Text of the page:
GAA says there is no ban on Palestinian flags at grounds
The GAA last night denied it has banned Palestinian flags from its grounds.
Responding to a petition from around 1,200 of its members, Ulster GAA said there is no ban "per se" on national flags being taken to matches.
All-Ireland winners Peter Canavan and Oisin McConville were among dozens of current and former county players to sign the petition from 'Concerned Gaels.'
The petition came after Ulster Council officials sought the removal of two Palestinian flags during a championship game at Healy Park, Omagh last month. And earlier this month, a match between Tyrone and Meath in Navan saw a Tyrone fans holding a Palestinian flag arrested by Gardai.
Meanwhile, Palestinian campaigner John Hurson was removed from a voluntary position as Tyrone social media officer after he criticised the attempt to remove the flags at Healy Park.
In a statement, Ulster GAA said: "The safety of the teams, supporters and volunteers who run our games is paramount and that duty of care by Ulster GAA is always at the forefront of how we run our games.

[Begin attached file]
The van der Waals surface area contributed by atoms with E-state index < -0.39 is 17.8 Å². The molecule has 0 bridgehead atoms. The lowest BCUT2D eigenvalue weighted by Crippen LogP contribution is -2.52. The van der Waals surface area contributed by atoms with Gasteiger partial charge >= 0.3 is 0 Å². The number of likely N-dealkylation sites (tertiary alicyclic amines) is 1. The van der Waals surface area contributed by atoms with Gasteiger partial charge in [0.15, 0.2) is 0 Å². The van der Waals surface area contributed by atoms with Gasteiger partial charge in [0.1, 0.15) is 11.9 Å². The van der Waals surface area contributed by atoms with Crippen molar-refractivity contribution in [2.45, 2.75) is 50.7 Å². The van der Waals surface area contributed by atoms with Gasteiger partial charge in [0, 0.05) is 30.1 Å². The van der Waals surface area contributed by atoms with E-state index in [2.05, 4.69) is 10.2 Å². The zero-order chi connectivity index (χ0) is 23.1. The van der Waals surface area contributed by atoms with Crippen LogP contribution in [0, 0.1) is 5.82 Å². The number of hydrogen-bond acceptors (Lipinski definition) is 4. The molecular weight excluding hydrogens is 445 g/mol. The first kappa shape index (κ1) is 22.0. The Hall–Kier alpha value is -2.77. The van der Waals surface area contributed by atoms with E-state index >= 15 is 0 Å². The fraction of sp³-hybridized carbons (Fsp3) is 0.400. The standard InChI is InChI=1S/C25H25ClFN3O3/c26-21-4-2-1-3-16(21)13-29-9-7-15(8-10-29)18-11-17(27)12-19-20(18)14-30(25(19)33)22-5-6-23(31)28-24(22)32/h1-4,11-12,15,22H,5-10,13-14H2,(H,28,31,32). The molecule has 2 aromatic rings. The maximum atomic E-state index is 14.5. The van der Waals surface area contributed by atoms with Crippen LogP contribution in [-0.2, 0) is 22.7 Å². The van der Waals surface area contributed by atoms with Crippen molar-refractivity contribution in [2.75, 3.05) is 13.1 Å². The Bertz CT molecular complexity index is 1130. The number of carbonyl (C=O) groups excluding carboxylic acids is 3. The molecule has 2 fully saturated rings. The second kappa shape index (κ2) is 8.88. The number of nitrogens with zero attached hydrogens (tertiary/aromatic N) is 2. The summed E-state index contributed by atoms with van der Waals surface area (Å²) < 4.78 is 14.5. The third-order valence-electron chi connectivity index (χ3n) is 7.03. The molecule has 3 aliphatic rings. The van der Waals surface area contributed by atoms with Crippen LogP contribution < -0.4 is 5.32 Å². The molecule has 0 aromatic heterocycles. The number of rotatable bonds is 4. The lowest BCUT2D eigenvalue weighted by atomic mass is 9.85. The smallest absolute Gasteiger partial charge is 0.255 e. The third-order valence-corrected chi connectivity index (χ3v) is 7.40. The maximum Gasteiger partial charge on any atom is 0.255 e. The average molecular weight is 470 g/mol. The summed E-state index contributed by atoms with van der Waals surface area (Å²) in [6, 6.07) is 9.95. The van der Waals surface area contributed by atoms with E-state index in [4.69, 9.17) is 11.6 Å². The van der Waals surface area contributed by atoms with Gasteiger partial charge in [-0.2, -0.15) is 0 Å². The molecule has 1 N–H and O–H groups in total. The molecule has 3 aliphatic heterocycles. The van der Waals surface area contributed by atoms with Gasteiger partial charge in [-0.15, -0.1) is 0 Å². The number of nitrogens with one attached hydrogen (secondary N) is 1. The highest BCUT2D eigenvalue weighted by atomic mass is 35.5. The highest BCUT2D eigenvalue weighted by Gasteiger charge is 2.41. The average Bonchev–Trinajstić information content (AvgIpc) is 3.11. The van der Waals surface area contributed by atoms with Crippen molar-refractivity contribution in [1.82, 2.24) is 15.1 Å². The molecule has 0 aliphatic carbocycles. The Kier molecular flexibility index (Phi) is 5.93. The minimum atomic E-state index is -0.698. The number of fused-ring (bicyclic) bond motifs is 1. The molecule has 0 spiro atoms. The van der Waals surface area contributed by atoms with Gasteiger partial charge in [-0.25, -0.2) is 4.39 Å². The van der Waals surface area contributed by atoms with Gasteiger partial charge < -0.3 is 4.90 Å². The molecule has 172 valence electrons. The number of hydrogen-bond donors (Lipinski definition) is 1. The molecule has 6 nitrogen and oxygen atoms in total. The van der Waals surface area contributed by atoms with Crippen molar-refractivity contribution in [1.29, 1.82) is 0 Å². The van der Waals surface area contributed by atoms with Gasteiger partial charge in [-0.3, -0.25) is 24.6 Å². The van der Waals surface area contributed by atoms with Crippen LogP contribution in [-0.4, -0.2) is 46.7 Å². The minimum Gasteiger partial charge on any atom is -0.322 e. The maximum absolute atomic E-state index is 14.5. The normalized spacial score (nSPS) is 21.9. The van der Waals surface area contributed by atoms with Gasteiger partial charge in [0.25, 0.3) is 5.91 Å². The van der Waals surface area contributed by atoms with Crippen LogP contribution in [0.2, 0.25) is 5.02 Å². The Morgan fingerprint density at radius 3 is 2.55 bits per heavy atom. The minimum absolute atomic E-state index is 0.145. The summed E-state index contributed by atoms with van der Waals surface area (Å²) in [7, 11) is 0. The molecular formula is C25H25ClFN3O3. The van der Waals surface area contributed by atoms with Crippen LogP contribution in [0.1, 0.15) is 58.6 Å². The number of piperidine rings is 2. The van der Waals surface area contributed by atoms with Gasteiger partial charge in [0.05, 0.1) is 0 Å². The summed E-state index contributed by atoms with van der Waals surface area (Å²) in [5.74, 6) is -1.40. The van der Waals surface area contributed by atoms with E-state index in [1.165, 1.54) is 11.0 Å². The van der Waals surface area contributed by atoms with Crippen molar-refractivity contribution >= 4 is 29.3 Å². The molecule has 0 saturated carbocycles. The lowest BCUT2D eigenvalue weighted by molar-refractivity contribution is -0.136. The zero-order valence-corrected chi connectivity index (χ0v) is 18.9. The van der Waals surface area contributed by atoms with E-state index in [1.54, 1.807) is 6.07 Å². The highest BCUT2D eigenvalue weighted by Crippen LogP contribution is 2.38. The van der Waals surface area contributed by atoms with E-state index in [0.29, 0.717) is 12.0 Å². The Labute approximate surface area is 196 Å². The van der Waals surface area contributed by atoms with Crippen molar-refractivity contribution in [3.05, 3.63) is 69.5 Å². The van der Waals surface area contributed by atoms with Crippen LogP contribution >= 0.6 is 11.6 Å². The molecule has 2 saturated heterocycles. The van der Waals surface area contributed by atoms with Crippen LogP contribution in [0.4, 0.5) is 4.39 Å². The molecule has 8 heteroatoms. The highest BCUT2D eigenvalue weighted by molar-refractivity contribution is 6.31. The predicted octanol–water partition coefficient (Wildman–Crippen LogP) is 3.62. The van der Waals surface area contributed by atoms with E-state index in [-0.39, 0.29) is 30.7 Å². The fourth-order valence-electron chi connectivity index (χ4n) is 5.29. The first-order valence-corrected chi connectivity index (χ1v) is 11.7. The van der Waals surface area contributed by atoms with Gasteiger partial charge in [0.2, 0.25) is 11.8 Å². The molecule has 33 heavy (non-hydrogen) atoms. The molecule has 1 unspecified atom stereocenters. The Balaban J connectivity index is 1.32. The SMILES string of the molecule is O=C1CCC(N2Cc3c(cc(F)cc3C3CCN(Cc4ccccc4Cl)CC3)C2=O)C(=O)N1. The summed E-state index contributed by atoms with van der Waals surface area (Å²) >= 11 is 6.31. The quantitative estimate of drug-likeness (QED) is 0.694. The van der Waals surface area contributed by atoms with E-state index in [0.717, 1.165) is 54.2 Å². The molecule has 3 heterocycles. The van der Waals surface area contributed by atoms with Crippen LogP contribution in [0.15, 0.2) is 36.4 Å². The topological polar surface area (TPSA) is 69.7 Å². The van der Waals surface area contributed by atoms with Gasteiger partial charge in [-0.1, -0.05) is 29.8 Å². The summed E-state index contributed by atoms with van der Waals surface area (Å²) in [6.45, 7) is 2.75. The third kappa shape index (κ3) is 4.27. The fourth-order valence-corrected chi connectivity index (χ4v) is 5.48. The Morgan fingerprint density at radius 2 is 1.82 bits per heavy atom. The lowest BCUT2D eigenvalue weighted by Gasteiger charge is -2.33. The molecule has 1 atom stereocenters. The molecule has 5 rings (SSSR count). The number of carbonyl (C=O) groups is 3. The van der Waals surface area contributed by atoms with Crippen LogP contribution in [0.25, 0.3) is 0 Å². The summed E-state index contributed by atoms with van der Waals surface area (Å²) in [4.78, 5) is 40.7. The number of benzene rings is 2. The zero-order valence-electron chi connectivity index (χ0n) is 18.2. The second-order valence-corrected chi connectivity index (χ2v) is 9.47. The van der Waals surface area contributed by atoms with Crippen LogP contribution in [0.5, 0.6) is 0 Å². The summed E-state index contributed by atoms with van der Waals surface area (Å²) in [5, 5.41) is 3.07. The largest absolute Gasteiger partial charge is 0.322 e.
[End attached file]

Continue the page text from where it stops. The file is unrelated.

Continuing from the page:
"There is no ban per se on national flags being taken into our grounds. However, should any flag cause an obstruction or present a risk to health & safety, for example, due to the size or type of flagpole used, the GAA reserves the right to have that flagpole removed from the grounds.
"Our protocols state that flags other than the national flag, Association flag and the flags of competing teams should not be flown from flagpoles at our games.
"We respect the right of any member to hold their own views or opinions but our games are sporting occasions and our venues are not an appropriate place to express such views. Ulster GAA today accepted a petition from 'Concerned Gaels' and were happy to do so."